I internalise a great deal, but say far less.
It’s International Faerie Day today! It was Midsummer earlier in the week, and Benjamin Britten’s opera of Shakespeare’s A Midsummer Night’s Dream is on BBC Radio 3 as I post. An opportune time for a friendly reminder of my Pictura: Faeries colouring book (Templar Publishing, 2013).
Shown here is half of the eight-panel, concertina-folded book. All pennies thrown into my bonnet via the book’s purchase most gratefully received.
Cover illustration for The Arthurian Concordance, ‘an encyclopedia of all things Arthurian’ by Phyllis Ann Karr, to be published as a companion to the new edition of Le Morte d’Arthur, whose cover I posted a little while ago.
I quite enjoyed working on this piece, although it progressed at a glacial pace, as usual.
Trivia: the beast’s snake head is actually an amalgamation of three snakes (though of no specific genera): cobra, python, and horned viper.
Familial, material, and romantic love all play their parts in this Russian tale, in which Tsarevich Ivan, Tsar Andronovich’s youngest son, discovers the culprit who nightly steals the Tsar’s golden apples: the firebird.
Some more recent retellings have occasionally conflated this tale with that of Koschei the Deathless by casting him as the antogonist, and indeed this was the basis for Stravinsky’s ballet of 1910. Here, the firebird’s brilliant feather, which had torn away in Ivan’s grasp when he attempted to catch the bird, becomes the light which frees Koschei’s prisoners from enchantment and aids Ivan in Koschei’s destruction.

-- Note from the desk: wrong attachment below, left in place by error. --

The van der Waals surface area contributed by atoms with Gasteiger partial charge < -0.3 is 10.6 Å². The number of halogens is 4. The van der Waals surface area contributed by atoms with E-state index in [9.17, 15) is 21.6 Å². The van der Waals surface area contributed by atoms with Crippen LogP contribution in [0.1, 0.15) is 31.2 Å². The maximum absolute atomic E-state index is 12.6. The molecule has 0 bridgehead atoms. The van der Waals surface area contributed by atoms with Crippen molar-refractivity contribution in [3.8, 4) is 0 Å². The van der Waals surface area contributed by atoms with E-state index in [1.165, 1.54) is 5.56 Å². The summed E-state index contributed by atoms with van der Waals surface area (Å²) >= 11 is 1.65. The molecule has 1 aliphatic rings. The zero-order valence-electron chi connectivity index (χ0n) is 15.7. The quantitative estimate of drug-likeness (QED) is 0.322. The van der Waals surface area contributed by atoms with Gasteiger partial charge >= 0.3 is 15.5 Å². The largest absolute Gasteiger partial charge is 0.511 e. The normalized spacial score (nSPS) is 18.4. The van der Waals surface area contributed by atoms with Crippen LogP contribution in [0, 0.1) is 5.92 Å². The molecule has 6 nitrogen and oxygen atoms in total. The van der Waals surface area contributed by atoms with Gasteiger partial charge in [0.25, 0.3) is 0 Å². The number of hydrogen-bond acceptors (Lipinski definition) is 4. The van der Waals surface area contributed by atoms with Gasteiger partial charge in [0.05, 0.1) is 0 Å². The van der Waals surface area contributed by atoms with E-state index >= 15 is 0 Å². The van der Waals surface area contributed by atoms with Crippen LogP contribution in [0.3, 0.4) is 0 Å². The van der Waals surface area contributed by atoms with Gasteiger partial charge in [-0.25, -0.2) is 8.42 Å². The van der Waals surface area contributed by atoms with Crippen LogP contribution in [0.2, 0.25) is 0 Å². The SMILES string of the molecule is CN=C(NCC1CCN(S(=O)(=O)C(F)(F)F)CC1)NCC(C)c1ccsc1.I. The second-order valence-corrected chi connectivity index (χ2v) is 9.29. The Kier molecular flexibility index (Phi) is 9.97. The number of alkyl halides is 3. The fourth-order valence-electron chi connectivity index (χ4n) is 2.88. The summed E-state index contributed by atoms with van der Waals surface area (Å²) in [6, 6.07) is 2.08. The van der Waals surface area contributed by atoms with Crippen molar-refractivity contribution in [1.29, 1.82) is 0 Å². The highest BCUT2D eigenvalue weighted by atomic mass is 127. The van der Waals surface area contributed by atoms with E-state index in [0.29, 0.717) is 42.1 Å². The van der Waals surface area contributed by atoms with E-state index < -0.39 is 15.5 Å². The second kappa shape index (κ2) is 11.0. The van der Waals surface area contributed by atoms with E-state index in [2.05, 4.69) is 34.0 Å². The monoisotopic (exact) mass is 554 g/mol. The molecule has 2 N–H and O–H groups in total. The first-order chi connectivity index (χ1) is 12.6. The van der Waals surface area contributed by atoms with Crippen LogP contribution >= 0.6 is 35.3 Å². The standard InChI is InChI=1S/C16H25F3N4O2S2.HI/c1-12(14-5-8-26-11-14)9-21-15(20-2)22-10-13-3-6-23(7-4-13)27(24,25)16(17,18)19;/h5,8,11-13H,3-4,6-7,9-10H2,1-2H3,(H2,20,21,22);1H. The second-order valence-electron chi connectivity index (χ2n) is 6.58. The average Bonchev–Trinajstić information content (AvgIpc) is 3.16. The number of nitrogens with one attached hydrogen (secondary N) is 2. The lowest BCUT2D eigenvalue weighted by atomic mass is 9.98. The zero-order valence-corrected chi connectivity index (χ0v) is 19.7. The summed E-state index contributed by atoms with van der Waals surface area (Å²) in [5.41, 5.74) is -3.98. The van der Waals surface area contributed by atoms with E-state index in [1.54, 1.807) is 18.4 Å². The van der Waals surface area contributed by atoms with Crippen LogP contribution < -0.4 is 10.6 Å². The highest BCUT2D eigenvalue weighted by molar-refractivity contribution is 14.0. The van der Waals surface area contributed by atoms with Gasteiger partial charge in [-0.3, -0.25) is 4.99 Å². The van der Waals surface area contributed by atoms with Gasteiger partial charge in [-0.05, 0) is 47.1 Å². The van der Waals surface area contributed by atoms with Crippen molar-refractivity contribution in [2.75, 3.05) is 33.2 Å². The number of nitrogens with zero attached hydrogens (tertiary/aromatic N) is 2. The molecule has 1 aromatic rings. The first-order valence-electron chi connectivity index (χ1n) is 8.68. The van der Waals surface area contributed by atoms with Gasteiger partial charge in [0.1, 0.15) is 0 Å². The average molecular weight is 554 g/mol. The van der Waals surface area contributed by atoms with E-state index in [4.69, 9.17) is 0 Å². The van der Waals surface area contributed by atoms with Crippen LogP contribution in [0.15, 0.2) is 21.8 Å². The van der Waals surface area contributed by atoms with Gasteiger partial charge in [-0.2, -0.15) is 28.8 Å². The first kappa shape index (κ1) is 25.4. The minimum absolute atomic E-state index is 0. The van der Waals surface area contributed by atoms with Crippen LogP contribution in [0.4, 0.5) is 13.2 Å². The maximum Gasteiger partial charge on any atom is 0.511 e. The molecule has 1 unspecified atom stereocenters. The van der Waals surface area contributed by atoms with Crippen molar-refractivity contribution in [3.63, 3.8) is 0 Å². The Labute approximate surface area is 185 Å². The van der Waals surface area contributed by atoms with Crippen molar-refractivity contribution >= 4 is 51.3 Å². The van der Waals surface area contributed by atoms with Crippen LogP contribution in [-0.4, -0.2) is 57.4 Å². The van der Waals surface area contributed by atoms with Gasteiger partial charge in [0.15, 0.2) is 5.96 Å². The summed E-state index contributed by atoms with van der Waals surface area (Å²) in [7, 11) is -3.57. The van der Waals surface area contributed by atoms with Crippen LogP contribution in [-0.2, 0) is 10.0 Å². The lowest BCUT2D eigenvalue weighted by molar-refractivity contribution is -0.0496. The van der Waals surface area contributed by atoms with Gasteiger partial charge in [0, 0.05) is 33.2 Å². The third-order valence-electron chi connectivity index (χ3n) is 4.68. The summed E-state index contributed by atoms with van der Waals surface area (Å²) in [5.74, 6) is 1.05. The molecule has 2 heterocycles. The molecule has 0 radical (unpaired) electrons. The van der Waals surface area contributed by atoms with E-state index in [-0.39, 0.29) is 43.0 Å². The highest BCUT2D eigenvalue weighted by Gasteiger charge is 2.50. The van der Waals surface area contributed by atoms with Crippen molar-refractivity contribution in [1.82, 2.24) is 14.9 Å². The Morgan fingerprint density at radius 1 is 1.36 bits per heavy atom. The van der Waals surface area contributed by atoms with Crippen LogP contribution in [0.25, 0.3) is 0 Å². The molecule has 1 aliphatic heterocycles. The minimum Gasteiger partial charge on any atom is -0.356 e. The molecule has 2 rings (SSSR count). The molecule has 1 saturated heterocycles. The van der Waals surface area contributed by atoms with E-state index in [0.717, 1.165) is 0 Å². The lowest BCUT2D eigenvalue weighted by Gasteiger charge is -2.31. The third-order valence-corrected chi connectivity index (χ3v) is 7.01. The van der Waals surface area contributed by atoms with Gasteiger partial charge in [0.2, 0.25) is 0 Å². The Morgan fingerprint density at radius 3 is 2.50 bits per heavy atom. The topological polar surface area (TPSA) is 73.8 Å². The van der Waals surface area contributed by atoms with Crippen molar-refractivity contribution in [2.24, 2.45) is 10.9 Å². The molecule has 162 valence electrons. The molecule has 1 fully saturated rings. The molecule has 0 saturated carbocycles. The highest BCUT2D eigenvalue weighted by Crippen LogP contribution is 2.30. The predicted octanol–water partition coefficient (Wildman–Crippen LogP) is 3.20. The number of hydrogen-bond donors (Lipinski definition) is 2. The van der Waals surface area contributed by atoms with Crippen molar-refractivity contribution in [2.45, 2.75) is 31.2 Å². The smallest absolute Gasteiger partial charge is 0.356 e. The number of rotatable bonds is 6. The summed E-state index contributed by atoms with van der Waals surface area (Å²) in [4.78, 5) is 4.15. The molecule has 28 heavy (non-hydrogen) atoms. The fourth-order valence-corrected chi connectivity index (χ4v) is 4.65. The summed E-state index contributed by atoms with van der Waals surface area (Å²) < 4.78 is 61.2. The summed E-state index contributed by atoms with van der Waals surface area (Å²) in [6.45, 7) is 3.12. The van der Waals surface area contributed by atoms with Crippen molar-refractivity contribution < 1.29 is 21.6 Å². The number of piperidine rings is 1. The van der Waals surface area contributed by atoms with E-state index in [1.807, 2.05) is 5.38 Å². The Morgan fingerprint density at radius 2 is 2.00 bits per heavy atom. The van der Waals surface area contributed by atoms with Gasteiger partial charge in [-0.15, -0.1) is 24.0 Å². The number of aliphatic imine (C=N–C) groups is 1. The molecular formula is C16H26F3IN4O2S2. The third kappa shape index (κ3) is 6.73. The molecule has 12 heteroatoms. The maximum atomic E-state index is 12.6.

For the 2017 Month of Love challenge, ‘Metamorphoses’
In Greek mythology, Daphne, a naiad, was transformed into a laurel tree after begging for help from her father, the river god Peneus (or from Gaia in some versions) in order to escape Apollo’s amorous advances.
Cover illustration for a new edition of Le Morte d’Arthur which will form part of an ‘Arthurian Library’ of three books, a project led by Stewart Wieck of Nocturnal Media. The project Kickstarter was launched a little under two weeks ago and was funded within twenty four hours. At the time of this post, it has already reached its second stretch goal.
I worked on this illustration at sporadic intervals last year. Though the various sums of its parts are individually fair, I’m not so happy with it as a whole — which, not putting too fine a point on it, is a bit of a mess. Suffice to say that I lost my way with it… I still hope to be able to redo the piece afresh, though that remains to be seen for now.